"Gardner distills Roman mythological narratives drawn from numerous primary sources, and presents a coherent, tightly configured series of stories."

"The myths of the Romans are rather different from those of other ancient cultures, such as the Greeks or the Egyptians. Most Roman myths do not consist of stories about the gods and their actions, nor were they presented as fictional, magic stories. Ancient writers such as Livy, Virgil, and Ovid treated myths as history: the history of Rome itself, of its rituals and religious practices, and of important, noble Roman families. Myths were valued as exempla—illustrations of moral truths."

"Many myths centered around the founding of the city of Rome, such as those of Aeneas, Romulus and Remus, and the (largely imaginary) Seven Kings. Others provided models of virtuous behavior by citizens or added luster to family histories. The protagonists were often male, but sometimes female. Lucretia, who killed herself to expunge the shame of being raped and helped precipitate the founding of the Roman Republic, was a heroine who has exercised a particular fascination on later writers and artists. Still other myths grew up around particular deities (mostly Greek) who were taken into the Roman pantheon at different times or provided 'historical' explanations for cult activities or festivals such as Lupercalia."

A volume in "The Legendary Past" Series.


 

Celtic Myths

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Celtic Myths
by Miranda J. Green

"Celtic Myths explores the mythology and beliefs of the pagan Celts between about 600 B.C. and A.D. 400. At their peak, the Celtic peoples inhabited a vast area of Europe, Great Britain, and Ireland. As non-literates, they have left no written record of their lives, their beliefs, and the stories which were such an important part of their culture; however, contemporary commentators from the Classical world, later Christian scribes recording oral traditions, and the archaeological evidence can give us fascinating, though fragmented, glimpses. Dr. Green draws on all these sources to discuss the myths and the religious beliefs and ritual which she believes inform them."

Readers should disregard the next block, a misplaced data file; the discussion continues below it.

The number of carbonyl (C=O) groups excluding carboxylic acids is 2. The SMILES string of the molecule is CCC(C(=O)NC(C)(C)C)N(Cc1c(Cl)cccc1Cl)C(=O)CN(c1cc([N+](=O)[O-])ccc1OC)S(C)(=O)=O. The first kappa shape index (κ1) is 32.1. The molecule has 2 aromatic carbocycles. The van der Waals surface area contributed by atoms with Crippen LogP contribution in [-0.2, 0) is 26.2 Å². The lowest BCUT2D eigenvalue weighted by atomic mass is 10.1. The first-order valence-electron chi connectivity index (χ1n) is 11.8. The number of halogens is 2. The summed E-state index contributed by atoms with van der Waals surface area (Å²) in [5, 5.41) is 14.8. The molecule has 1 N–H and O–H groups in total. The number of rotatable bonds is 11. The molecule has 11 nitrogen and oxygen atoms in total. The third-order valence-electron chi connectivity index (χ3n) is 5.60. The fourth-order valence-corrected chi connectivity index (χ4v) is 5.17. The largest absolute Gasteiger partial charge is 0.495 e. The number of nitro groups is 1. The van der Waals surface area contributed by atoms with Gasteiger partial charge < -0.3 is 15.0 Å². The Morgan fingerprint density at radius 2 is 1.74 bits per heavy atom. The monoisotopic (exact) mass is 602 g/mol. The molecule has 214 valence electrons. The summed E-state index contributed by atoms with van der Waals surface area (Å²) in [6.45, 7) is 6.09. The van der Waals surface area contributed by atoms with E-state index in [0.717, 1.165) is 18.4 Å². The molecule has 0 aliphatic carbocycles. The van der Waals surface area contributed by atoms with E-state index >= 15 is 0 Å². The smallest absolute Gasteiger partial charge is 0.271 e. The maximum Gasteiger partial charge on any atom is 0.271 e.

T"he heroic and magical tales of the Book of Invasions, the Fionn stories, the Ulster Cycle, and the Mabinogi are the subject of the first chapters. These stirring stories, though recorded in medieval times by Christian writers, preserve fascinating evidence of their pagan origins. Dr. Green then goes on to look at the evidence for Celtic religious  beliefs and raises some interesting questions as to how far we can establish links and recognize common features between the story material and the archaeological record."

A volume in "The Legendary Past" Series.


 

Aztec and Maya Myths

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Aztec and Maya Myths
by Karl Taube

"The myths of the Aztec and Maya derive from a shared Mesoamerican cultural tradition. This is very much a living tradition, and many of the motifs and gods mentioned in early sources are still evoked in the lore of contemporary Mexico and Guatemala."

"Professor Taube discusses the different sources for Aztec and Maya myths. The Aztec empire began less than 200 years before the Spanish conquest, and our knowledge of their mythology derives primarily from native colonial documents and manuscripts commissioned by the Spanish. The Maya mythology is far older, and our knowledge of it comes mainly from native manuscripts of the Classic period, over 600 years before the Spanish conquest. "

"Drawing on these sources as well as nineteenth- and twentieth-century excavations and research, including the interpretation of the codices and the decipherment of Maya hieroglyphic writing, the author discusses, among other things, the Popol Vuh myths of the Maya, the flood myth of Northern Yucatan, and the Aztec creation myths."

A volume in "The Legendary Past" Series.


 

Inca Myths

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Inca Myths
by Gary Urton

"Inca Myths begins with an introduction to the land and people of the Andes and reviews the sources of our current knowledge of Inca mythology. Gary Urton then recounts various creation myths, including a selection from various ethnic groups and regions around the empire. Finally, he draws upon his extensive knowledge of the history and ethnography of the Incas to illuminate the nature and relationships of myth and history."

"The contents include:

Introduction
Creation myths
Origin myths of the founding of the Inca empire
Myths of the works and deeds of the Inca kings
Selection of myths from around the empire
Animal myths
Myths from the Spanish Conquest
Conclusions"

A volume in "The Legendary Past" Series.


See also World Mythology:  Recommended Books Exploring the World of Myth